“While most advocates for phasing out large bills are not getting tired emphasizing that smaller bills would not be affected, we show that the largest bills of each currency account for over 2/3 of all bank notes in circulation. Hence, all the problems we think will emerge with a complete phase-out of cash would in our view already materialize by eliminating the largest bills. We collected data on bank notes and coins in circulation for the 11 most traded currencies in the world plus the Indian Rupee, Brazilian Real and the Russian Ruble. The countries issuing these currencies account for about 77% of global GDP. Combined, all the currency in circulation is about USD5.2tn at current exchange rates. Importantly, the largest bills account for about USD3.6tn, or close to 70%.”

By phasing out the largest bills, gold outweighs currency as percentage of total physical money by 3:1 from currently 1:1

Gold as percentage of physical money in circulation

Source: GoldMoney Research

Stefan and Josh as show that Cash has an important checks and balance functions on commercial banks:

“One important finding we present is the systematically important use of large-denomination cash bills in times of market volatility. Eliminating the ability of savers to redeem cash and store it would remove important checks and balances on commercial banks. But by eliminating cash, not just does this remove important checks and balances on commercial banks, it also removes checks and balances on central banks: Since the 2008/2009 credit crunch, central banks around the world have held interest rates at historical lows. The US Federal reserve has held the FED lending rate near zero for nearly 7 years. Other banks have followed, and some didn’t stop there. ……………..As the push for negative interest rates intensifies, central banks face the dilemma that savers might simply opt to pull their money out of banks altogether and store cash at home or in a safe. ……. A phase out of cash, and be it just the largest bills, would effectively remove this checks and balances on central banks as well. It is therefore obvious that central banks are not honest with their constituents of why they push for a cashless society.”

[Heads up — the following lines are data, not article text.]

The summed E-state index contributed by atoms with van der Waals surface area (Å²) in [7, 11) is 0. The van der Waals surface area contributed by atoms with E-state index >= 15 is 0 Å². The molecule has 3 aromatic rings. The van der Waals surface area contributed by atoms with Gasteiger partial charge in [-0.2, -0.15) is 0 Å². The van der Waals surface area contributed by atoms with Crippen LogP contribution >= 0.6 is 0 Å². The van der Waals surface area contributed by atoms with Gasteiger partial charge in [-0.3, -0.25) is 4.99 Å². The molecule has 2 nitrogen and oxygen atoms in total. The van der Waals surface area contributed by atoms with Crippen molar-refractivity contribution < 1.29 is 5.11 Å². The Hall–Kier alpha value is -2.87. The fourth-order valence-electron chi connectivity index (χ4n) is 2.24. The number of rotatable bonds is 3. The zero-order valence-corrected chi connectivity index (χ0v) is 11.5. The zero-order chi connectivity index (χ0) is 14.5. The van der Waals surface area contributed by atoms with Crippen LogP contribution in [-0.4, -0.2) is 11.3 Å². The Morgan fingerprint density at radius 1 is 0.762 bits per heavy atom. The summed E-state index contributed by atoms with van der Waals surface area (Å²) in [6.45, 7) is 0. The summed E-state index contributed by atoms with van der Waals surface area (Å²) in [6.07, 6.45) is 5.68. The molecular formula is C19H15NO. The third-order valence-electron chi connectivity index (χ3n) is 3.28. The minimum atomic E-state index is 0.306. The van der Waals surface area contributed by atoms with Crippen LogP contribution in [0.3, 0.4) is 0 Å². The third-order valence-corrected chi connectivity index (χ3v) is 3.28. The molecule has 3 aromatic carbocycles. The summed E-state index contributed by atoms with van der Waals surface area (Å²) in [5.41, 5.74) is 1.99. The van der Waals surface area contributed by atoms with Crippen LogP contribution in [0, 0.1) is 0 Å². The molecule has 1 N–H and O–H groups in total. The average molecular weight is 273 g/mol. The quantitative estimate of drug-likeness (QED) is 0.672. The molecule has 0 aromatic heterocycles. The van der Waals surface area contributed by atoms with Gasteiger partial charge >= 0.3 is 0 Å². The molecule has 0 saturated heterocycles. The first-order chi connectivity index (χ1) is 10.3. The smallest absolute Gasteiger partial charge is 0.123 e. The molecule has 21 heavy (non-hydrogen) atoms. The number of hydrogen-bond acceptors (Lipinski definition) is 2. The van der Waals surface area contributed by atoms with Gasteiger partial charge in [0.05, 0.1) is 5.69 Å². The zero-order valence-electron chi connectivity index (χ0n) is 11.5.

They then conclude that

“However, just as NIRP has not led to desired effect and to a lot of unwanted side-effects such as soaring assets prices, ZIRP achieve the same even without the ability to store cash. Gold has been the money of choice for 1000’s of years. The value of the total above ground stocks of gold and the value of all currency in circulation is currently about the same. Removing the largest bills from the equation would mean that gold would have to assume a much larger role. Our sister company Bitgold has revolutionized the way people can save and spend in gold. As the cash phase-out advances, the appeal to hold gold as a savings asset without banking risk will only increase. We present the significance of large bills as a portion of physical currency circulating in the global monetary system and show that by removing them, gold would outweigh currency as percentage of total physical money by 3:1 from currently 1:1. “
… Read Original Article On Zero Hedge